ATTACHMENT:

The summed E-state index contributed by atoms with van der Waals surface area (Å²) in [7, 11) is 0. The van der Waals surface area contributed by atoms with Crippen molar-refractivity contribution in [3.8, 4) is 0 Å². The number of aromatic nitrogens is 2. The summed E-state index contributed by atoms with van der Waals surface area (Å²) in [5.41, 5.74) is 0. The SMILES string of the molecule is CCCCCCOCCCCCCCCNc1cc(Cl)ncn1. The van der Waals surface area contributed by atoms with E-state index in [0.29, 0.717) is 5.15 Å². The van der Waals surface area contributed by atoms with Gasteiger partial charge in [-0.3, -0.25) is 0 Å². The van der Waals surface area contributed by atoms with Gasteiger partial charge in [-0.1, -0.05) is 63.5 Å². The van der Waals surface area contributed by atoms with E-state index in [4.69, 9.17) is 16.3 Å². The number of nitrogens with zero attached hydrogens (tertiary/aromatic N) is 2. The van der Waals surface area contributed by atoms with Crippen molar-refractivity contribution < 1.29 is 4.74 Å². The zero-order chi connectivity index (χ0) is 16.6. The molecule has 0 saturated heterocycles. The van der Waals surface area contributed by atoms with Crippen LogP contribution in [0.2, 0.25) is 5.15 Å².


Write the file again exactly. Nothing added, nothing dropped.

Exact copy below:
The summed E-state index contributed by atoms with van der Waals surface area (Å²) in [7, 11) is 0. The van der Waals surface area contributed by atoms with Crippen molar-refractivity contribution in [3.8, 4) is 0 Å². The number of aromatic nitrogens is 2. The summed E-state index contributed by atoms with van der Waals surface area (Å²) in [5.41, 5.74) is 0. The SMILES string of the molecule is CCCCCCOCCCCCCCCNc1cc(Cl)ncn1. The van der Waals surface area contributed by atoms with E-state index in [0.29, 0.717) is 5.15 Å². The van der Waals surface area contributed by atoms with Gasteiger partial charge in [-0.3, -0.25) is 0 Å². The van der Waals surface area contributed by atoms with Gasteiger partial charge in [-0.1, -0.05) is 63.5 Å². The van der Waals surface area contributed by atoms with E-state index in [4.69, 9.17) is 16.3 Å². The number of nitrogens with zero attached hydrogens (tertiary/aromatic N) is 2. The van der Waals surface area contributed by atoms with Crippen molar-refractivity contribution < 1.29 is 4.74 Å². The zero-order chi connectivity index (χ0) is 16.6. The molecule has 0 saturated heterocycles. The van der Waals surface area contributed by atoms with Crippen LogP contribution in [0.2, 0.25) is 5.15 Å².